The Montreal Alouettes are what the Calgary Stampeders didn't want to be.
Sunday's showdown at McMahon Stadium (5 p.m., TSN, QR77) is a battle between teams trying to go different directions.
The Alouettes have the CFL's oldest and most experienced starting group. When you have arguably the greatest quarterback in the history of three-down football -- Anthony Calvillo -- and he wants to continue taking snaps, there's no reason to rebuild.
The Stamps, meanwhile, just completed a massive makeover.
Gone are 2010 CFL Most Outstanding Player award winner Henry Burris, former league rushing champ Joffrey Reynolds and former league receiving champ Ken-Yon Rambo, all key contributors on offence since the beginning of the John Hufnagel era and even before then.
Their starting jobs have been claimed by Drew Tate, Jon Cornish and -- from all indications during Friday's practice session -- Landan Talley, who have a combined age of about 26 and are each entering their first full season in a go-to gig.
Suddenly, the Stamps' active roster includes only a half-dozen guys who've already turned 30, and only two of them -- tough-as-nails slotback Nik Lewis and speedy receiver Romby Bryant -- are projected starters.
The Alouettes could field as many as nine 30-something starters in Sunday's season-opener, including the CFL's all-time passing leader Calvillo, who had 39 candles on his last birthday cake.
Tate, 27, will be the youngest starting signal-caller in the CFL in the opening week of this new season.
After three summers as an understudy to the 37-year-old Burris, Tate claimed the top job at the tail-end of last season and rolled to three consecutive victories before a first-round playoff exit.
Cornish proved during a seven-game starting cameo that he has the potential to lead the three-down ranks in rushing, while Lewis, Bryant, Talley, Marquay McDaniel and Johnny Forzani provide Tate plenty of sure-handed targets.
"The 2012 Stamps are going to be a different team," Cornish said earlier this week. "I mean, you saw glimpses of this team last year, but now this is the real team for this coming year.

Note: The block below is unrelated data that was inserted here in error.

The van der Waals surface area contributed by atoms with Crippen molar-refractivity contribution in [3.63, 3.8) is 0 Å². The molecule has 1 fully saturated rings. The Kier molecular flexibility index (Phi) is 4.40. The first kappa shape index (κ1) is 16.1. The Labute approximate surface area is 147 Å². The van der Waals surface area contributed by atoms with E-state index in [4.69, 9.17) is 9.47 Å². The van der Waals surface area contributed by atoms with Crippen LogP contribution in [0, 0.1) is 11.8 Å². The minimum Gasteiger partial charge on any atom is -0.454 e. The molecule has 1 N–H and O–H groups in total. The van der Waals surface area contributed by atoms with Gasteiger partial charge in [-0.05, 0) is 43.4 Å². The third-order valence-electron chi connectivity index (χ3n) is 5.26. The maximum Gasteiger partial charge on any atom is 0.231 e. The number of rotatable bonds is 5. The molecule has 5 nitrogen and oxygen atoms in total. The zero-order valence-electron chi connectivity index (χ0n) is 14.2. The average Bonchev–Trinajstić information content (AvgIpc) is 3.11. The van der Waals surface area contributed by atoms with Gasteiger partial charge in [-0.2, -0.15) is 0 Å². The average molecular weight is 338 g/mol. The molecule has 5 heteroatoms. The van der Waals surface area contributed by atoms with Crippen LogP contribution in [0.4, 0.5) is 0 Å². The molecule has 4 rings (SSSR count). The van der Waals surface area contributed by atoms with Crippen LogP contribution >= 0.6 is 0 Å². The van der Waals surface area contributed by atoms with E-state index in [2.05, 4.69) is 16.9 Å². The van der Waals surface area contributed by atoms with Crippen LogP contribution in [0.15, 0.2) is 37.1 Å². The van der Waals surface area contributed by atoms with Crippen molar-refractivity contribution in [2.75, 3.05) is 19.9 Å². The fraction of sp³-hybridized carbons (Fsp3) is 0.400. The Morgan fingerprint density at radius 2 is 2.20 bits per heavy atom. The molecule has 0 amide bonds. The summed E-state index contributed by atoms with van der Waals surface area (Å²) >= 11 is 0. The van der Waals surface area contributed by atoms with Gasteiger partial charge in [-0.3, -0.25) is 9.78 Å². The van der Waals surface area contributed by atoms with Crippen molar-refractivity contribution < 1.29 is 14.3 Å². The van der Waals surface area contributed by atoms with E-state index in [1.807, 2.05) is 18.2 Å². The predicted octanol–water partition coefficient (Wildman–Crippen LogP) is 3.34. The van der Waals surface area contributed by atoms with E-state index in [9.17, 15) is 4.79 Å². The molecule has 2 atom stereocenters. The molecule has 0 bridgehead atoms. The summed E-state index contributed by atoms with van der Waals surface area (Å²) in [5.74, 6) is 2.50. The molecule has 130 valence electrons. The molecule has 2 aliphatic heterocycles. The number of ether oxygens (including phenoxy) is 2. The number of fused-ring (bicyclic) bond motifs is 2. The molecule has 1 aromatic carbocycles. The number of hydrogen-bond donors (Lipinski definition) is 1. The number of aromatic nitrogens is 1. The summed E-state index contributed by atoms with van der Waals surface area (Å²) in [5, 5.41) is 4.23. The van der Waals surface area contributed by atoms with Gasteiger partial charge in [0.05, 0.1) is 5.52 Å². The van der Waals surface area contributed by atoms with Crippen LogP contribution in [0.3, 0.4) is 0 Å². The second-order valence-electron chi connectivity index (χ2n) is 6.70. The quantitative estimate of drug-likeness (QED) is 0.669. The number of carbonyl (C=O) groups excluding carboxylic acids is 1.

"I think we've sort of taken the team over now. It's our team. Before, when you have older guys around, it's really hard to really be part of the leadership. Once the older guys are gone, you can fill in the voids with the younger guys and that changes the face of the organization."
Calvillo remains the undisputed face of the franchise for the Alouettes, a well-earned distinction after three Grey Cup titles and a slew of individual and club records.
Even after former offensive co-ordinator Scott Milanovich moved to Toronto to become the Argonauts' head coach, there's little intrigue surrounding the Alouettes' offence.
There are more question marks about their defensive scheme, but the real mystery of Sunday's game is on the opposite sideline.
As Cornish pointed out, this edition of the Stamps is much different.
Much improved? We'll see, starting Sunday.
Nobody seems sure what to expect.
"We'll see on game day. We'll see what type of team we've got. We'll figure it out" Lewis said.
"In the first game of every year, everybody has to find out their identity. We' going to find ours and see what type of team we've got. We lost a lot of veterans. We lost some leaders and some great playmakers, so now it's time for other guys to step up."
On Twitter: @SUNGilbertson